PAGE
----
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what are the words of this prayer, or, if it be | Being a Treatise made by Jolin Frith whiles hee was prilengthy, where it may be found.
soner in the Tower of London. Anno Domini a.d.xXXII." W. SPARROW SIMPSON. (3) "A Briefe Instruction to teach a person willingly to RICHARD OF CIRENCESTER, CHARLES BERTRAM, die, and not to fear Death.” The copy, it appears, in AND WM. STUKELEY: MR. BRITTON'S MSS.-In Downing College, Cambridge, has the following work as his Memoirs of Henry Hatcher (Lond. 1847, 8vo, the Third Treatise: (3.) “The Treasure of Knowledge. p. 9), Mr. Britton stated that he had in his pos- Out of which doth spring most sweet Consolations, right session Bertram's letters to Stukeley respecting necessarie for troubled consciences, to the intent that they the MS. of Richard of Cirencester, together with shall not despair in adversity and trouble.” Stukeley's diaries. These MSS. were not sold
After the book was taken out of the belly of the fish, with Mr. Britton's library in 1857. As I am en
Benjamin Prime, the Bachelor's Dedel, had it conveyed gaged on an examination of the De Situ Britannie, to the Vice-Chancellor, who took special notice of it, and I shall be very grateful to any of your readers made inquisition into the truth of the matter. The book who will enable me to examine papers of such was sent to a binder to be restored. It is related that importance for clearing up one of the most curious Abp. Ussher, hearing of the discovery, considered it as a questions in literary history.
warning froin Providence to prepare for evil approaching.
John E. B. MAYOR. The discovery of the book occasioned some excitement St. John's College, Cambridge.
in the literary circles at Cambridge; some spoke in earnest, others in joke of it. “A younge scholar (who
had in a stationer's shop peeped into the titles of the Civil Queries with answers.
Law), there viewing this unconcocted book in the cod
fish, made a quiblet thereupon, saying, “That it might The Book-Fish.—Under this heading an ac- be found in the Code, but could never be entered into the count is given in Chambers's Book of Days, i. Digest.'' Another said or wrote, • That he would here. 811, of the curious discovery of a book in the maw after never count it a reproach to be called codshead, of á cod-fish at Cambridge. The author states seeing that fish is now become so learned, an heluo librorum, the volume to have been religious treatises by which signifieth a man of much reading, or skilful in John Frith, and that a new edition was printed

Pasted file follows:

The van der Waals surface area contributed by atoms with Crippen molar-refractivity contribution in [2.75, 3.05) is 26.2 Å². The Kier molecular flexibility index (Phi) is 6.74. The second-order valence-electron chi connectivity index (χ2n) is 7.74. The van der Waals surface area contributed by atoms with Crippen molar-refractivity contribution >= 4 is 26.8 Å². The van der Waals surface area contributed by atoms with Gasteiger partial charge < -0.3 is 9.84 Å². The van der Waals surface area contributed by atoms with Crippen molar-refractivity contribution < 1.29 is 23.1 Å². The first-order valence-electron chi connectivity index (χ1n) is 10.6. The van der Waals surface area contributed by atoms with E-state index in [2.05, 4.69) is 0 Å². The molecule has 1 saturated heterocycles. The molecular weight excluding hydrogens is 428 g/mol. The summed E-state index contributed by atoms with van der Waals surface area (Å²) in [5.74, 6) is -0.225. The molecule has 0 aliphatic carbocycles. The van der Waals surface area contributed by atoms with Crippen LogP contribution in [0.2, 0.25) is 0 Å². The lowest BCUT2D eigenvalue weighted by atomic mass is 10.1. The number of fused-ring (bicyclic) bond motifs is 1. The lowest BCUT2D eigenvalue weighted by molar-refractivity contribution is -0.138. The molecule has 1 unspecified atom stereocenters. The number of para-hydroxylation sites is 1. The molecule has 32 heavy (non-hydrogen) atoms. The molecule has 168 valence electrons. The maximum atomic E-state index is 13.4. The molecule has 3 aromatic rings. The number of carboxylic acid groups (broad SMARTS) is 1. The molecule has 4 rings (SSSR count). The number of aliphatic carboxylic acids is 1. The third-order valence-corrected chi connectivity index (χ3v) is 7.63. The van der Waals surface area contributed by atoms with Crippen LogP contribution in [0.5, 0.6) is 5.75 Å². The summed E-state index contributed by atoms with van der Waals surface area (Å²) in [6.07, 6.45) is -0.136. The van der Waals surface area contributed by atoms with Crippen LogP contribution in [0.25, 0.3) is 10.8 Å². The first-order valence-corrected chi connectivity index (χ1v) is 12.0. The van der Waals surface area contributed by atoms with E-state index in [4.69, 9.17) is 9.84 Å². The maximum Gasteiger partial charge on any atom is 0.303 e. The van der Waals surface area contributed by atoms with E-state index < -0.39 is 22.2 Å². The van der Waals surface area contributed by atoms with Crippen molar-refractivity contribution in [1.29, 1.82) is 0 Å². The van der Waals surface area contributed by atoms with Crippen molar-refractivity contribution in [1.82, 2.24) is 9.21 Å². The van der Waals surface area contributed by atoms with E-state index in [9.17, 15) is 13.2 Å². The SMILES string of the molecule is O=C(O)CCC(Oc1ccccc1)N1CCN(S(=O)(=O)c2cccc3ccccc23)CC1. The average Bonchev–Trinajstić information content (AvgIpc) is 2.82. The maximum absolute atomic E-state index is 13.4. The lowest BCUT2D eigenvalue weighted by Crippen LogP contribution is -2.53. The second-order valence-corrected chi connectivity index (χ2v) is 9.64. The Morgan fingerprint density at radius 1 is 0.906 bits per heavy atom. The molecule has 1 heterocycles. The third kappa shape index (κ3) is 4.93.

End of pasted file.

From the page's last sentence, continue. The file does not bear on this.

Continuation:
many books." under the title of Vor Piscis. The description of Dr. Thomas Fuller (Worthies of England, i. 562, edit. this book is so clear that there can be no doubt of 1810) has supplied the following interesting particulars of the correctness of the writer. My only reason for this learned fish : “ Richard Tracy, Esquire, born at Todreferring to it is this—that I have just come across
ington in this county (Gloucestershire), was son to Sir a slight reference to it in the posthumous works
Williain Tracy, confessor. ... He succeeded to his father's of the celebrated Dr. William King, who died zeal; in the defence whercof he wrote several treatises in 1712:
the English tongue; and that most remarkable, which is “There is a book of Mr. Richard Tracey's, who flourished 1550, entitled--'A Preparation to the Cross,' found
entitled, Preparation to the Cross (Bale, De Scrip. Brit. in the belly of a Cod-fish at Cambridge. Dr. Ward says
Cent. ix, num. 58.) This he wrote experimentally, having it was to be printed there."-From remarks on books suffered much himself in his estate for his father's reputed which he had read.
heretical will: as also he wrote prophetically, anno 1550, The title of the work and name of the author a few years before the beginning of Queen Mary; many differ from Chambers. I turned to Lowndes and being forcwarned, and so forearmed, by his useful enfind Voc Piscis the last mentioned work under deavours. Frith, the mariyr's name, with reference to Tracy,